Once it has been determined that the patient can be held for a complete physical examination the bird must be captured with as little stress as possible. One consideration must be determined prior to capture – if any diagnostic samples need to be collected that may be affected by stress it is strongly recommended to collect those samples before the complete examination takes place. This is especially true for blood collection in which the sample is submitted for a complete blood count. Small birds are best captured by observing their location in a cage and placing a hand in the door of the enclosure. Have the owner or veterinary technician turn off the light and slowly grab the bird before it has time to accommodate to the darkness. This works easily and always impresses the owner. For parrot species the darkness technique does not always work and a slow movement with a toweled hand behind the patient's neck with the bird observing the towel is very effective. The added benefit is the bird does not become afraid of the towel, an important consideration for future visits. These techniques are recommended for pet birds in the veterinary hospital, but parrot species in aviaries are captured using gloves, nets, and towels.

Birds have an excellent memory. Birds also do not like what they cannot control and they cannot control the physical examination process. We have found that most owners are happy for the veterinarian to leave the room and then bring the bird back after the examination is complete. We like to accommodate the owner's request but feel if it is often best to bring the bird "in the back." We explain the possible psychological connection the bird may have with the owner as they watch the procedure or that it may involve a needle collecting blood. There has been one owner faint who insisted being in the room during blood collection of an avian patient. Examine the bird from the symmetry of the beak to the health of the uropygial gland. Any abnormalities are recorded on the physical examination form. If diagnostic samples need to be collected, the recommendation for these tests is made to the owner.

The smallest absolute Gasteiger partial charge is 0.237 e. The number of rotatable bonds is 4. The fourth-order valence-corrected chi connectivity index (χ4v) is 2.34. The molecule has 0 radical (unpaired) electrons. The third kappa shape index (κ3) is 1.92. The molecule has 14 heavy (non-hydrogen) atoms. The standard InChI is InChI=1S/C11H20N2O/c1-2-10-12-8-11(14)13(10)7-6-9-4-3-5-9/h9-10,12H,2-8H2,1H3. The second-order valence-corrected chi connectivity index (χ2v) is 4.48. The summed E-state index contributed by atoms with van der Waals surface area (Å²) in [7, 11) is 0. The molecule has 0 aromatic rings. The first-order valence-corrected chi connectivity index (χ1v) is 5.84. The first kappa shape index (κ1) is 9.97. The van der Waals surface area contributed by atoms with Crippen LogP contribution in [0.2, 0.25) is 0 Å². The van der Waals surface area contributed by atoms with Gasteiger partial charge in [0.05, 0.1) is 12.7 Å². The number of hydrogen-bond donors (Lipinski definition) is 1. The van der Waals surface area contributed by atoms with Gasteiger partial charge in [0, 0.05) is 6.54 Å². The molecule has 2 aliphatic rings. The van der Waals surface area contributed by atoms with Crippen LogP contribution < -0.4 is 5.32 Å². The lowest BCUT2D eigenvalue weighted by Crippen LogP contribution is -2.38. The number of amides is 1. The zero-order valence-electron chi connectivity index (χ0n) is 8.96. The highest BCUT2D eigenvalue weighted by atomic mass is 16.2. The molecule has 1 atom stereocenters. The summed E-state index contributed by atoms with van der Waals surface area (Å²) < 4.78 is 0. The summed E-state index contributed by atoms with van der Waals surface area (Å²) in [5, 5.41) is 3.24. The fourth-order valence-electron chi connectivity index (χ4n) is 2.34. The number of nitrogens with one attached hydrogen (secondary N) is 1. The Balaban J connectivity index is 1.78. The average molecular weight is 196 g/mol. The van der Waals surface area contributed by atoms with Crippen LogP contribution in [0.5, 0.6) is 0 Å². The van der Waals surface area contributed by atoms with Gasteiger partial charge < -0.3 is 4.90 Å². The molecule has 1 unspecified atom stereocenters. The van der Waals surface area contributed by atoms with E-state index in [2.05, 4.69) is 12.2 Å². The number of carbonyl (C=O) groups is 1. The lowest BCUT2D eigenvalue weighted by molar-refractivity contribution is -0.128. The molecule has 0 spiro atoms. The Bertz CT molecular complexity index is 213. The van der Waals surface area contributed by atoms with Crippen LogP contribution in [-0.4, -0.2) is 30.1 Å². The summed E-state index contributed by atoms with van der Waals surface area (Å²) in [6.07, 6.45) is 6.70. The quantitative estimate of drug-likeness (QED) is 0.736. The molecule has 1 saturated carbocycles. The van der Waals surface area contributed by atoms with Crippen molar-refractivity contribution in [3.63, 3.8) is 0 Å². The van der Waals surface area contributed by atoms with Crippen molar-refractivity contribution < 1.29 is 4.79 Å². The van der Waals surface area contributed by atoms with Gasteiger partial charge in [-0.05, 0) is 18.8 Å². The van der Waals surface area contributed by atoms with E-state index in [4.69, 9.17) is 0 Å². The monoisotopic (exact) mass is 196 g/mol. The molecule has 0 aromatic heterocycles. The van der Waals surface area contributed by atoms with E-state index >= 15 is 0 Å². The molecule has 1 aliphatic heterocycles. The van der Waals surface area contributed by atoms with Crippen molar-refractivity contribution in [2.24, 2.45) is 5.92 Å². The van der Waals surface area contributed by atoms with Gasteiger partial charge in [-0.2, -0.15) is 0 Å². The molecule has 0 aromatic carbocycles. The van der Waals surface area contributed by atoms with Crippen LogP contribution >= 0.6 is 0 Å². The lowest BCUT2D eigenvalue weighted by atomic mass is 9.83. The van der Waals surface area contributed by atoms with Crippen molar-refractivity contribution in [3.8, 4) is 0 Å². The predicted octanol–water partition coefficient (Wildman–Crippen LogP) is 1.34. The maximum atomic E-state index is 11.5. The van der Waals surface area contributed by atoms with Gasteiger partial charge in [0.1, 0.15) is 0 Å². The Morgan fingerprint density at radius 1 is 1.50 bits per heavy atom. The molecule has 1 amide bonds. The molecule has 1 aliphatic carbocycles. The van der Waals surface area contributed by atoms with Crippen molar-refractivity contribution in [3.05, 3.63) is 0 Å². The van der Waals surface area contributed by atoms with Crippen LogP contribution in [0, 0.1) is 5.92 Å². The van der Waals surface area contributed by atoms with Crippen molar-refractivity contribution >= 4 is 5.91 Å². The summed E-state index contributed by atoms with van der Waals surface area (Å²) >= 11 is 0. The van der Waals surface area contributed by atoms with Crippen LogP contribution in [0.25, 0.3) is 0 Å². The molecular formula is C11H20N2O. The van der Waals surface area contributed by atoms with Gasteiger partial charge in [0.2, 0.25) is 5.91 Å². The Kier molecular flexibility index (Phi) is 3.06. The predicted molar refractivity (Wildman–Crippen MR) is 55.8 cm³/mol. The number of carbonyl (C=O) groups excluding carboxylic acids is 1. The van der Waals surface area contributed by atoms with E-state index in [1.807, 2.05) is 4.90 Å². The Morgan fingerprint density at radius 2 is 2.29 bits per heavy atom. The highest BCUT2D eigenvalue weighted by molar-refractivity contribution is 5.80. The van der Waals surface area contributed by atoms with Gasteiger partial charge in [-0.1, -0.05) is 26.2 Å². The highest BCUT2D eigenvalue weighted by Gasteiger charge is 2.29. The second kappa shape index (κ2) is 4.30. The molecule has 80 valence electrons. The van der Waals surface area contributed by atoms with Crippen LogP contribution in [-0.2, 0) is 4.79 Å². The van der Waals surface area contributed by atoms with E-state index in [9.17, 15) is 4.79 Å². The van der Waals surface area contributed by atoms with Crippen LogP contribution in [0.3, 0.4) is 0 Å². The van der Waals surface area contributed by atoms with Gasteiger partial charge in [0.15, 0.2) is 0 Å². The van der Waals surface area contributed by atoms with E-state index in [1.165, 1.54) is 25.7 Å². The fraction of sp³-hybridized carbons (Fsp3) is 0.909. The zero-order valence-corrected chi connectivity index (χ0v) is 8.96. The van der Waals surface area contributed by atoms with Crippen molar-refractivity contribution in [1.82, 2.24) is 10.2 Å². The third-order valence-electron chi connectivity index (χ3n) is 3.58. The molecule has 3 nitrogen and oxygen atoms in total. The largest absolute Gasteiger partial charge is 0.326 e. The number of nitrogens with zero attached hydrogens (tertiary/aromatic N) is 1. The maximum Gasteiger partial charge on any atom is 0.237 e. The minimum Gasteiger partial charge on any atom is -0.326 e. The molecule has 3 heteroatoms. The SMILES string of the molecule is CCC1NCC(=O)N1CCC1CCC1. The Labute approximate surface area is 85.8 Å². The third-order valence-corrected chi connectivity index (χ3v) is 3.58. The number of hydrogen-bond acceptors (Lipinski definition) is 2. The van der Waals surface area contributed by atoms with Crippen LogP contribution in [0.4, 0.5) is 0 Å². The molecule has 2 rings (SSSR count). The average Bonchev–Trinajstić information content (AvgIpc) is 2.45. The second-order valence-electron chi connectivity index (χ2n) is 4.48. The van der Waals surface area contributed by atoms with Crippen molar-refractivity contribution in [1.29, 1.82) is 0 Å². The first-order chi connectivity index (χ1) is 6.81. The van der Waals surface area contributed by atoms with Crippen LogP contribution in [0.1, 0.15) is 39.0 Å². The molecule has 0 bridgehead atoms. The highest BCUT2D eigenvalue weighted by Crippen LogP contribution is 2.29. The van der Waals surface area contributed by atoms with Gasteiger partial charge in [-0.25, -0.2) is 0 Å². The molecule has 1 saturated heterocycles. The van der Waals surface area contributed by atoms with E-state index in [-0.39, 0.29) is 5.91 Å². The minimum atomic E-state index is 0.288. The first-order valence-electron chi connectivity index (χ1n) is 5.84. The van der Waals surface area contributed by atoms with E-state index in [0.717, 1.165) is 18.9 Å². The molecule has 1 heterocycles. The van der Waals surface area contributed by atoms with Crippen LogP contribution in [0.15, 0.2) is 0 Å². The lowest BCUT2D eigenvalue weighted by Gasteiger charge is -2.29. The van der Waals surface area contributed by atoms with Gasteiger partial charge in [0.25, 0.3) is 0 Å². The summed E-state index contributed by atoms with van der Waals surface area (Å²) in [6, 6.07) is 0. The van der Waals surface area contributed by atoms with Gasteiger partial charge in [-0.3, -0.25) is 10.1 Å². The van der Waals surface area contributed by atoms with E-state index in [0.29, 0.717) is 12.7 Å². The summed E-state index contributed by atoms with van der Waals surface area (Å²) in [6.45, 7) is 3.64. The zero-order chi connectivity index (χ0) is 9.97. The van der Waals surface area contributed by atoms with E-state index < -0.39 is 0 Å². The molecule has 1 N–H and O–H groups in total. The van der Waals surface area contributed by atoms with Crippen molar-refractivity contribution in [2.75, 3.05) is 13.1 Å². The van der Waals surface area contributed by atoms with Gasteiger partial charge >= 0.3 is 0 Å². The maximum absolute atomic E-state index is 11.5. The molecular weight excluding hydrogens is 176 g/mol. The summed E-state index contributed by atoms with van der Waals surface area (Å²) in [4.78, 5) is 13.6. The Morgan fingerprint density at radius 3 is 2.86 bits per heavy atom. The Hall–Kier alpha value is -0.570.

Diagnostic testing is recommended based on the initial presentation, history, and physical examination findings. The testing is done to confirm a diagnosis with full explanation to the owner. As owners have the final approval if a test is submitted, an education on why the test is recommended and the how results may be interpreted is provided. With avian patients I feel that we do not have the luxury to perform tests for the sake of performing tests because of the limitations of sample collection and stress to the patient. Therefore it is imperative that veterinarians understand how to interpret avian diagnostic testing and when those tests may have significance to the case being examined. Time and again inappropriate diagnostic testing will confuse a case diagnosis rather than help confirm the illness.

Physical examinations and subsequent diagnostic testing is the foundation of avian veterinary medicine. Understanding of the proper protocol for each will elevates one's practice and gain confidence from the bird owning public.

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Source: CVC IN BALTIMORE PROCEEDINGS,